It has been anticipated that by 2050 there will be nearly 20 million Americans who are at least age 85 or older. What steps can someone take to assure that he or she remains in control of his or her assets for as long as possible? And as you age, what are the steps that can be taken to minimize the risk of elder financial abuse?
Almost all well-developed estate plans include not only a Revocable Living Trust to hold assets during one’s lifetime, but also include preparation of a Durable Power of Attorney, which names someone to handle the your financial assets which are not held in the trust in the event you become disabled or incapacitated. However, it’s rare that something is done to address the practicalities that a Successor Trustee or agent acting under a Power of Attorney will face. As more and more individuals are living longer, what steps can be taken to make your later years as secure as possible? Estate planning is not the only issue that should be addressed, but a broader discussion about financial planning, personal organization, home design, and more should be had.
The following are five steps that can be taken to help address some of the issues and challenges in later life planning:
- Consider downsizing. I am talking about downsizing your residence and the amount of “stuff” that you have. Less space simply means less to take care of and less time demands. This is truly a case where “less is more” as we age and face health challenges. Also, as you shed the tangible personal property that you no longer need, you may be reducing or eliminating family fights, protecting you from a wide array of physical or emotional problems. Another benefit of downsizing can be “down-costing,” thereby leaving you more in your budget to spend on activities that you enjoy. And while moving out of that home that you have owned for many years can be looked at as a loss of independence and defeat, the reality is that it can be just the opposite. It can be very empowering, safer, and foster a greater sense of security, both physically and financially.
- Scan Documents. We all have boxes full of old financial records and tax returns. And the older we get, the more we have. As part of the downsizing mentioned above, it may make sense to review all those old records, scan those that are important, and destroy everything else. Certain documents you may not want to shred after they are scanned. Other you will want to keep, such as tax basis documents and key legal documents.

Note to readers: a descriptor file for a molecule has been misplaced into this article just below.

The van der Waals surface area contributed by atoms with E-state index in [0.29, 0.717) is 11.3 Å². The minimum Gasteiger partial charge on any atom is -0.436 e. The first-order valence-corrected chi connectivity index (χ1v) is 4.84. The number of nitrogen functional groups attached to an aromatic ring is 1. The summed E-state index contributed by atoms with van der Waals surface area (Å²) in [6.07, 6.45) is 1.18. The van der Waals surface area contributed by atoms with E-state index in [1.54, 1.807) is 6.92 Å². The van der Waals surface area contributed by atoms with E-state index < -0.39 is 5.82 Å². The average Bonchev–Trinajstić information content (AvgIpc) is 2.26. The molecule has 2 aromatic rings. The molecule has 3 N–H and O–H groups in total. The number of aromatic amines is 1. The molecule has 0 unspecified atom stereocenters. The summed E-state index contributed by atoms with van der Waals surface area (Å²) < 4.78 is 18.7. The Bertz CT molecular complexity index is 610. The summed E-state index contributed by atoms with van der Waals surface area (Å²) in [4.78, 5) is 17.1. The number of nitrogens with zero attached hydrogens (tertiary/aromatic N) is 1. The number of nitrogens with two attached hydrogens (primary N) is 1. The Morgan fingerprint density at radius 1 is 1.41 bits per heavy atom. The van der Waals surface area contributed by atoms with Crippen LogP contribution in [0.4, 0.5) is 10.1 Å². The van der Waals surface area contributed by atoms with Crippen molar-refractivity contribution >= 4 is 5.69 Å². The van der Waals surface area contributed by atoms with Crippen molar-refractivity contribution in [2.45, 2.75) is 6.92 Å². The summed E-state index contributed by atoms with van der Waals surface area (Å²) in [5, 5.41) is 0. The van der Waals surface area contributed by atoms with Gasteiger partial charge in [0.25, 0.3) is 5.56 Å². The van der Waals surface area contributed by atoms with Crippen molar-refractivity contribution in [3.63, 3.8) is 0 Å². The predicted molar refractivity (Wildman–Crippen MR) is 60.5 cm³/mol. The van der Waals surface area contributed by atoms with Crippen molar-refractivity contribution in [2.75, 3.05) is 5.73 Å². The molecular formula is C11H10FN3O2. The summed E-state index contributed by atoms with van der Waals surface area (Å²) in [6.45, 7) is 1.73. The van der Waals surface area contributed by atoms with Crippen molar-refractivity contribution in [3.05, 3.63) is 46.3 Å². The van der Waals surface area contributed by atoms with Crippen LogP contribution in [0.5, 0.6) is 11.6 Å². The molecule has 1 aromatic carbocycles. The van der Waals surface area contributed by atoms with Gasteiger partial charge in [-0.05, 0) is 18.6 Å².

- Digitalize. Many older individuals have boxes and boxes full of old photographs, 35-mm slides, and
priceless 8-mm home videos. It is a good idea to preserve these treasured items of personal history by having them digitalized. In doing so you will be able to more easily store them and share them.
- Consider home safety. Rather than ignoring the realities of aging and health challenges until it is too late, one should consider what safety features either should or might be advisable to install in his or her home. One may need to decide whether it is even feasible to modify an existing home or whether it is more advisable to simply relocate to a different type of home. Some examples of potential modifications may include grab bars in bathrooms or home automation.
- Checks and balances. You should consider building into your estate plan certain safeguards. For example, if you were to become incapacitated you may wish your various financial statements to also be sent to your CPA for review. The accountant could provide a report or advise another family member if they were concerned about elder financial abuse.
By taking these actions before they are needed, you will be better able to remain in control of your assets for as long as possible. This includes minimizing the risk of elder financial abuse and securing treasured memories.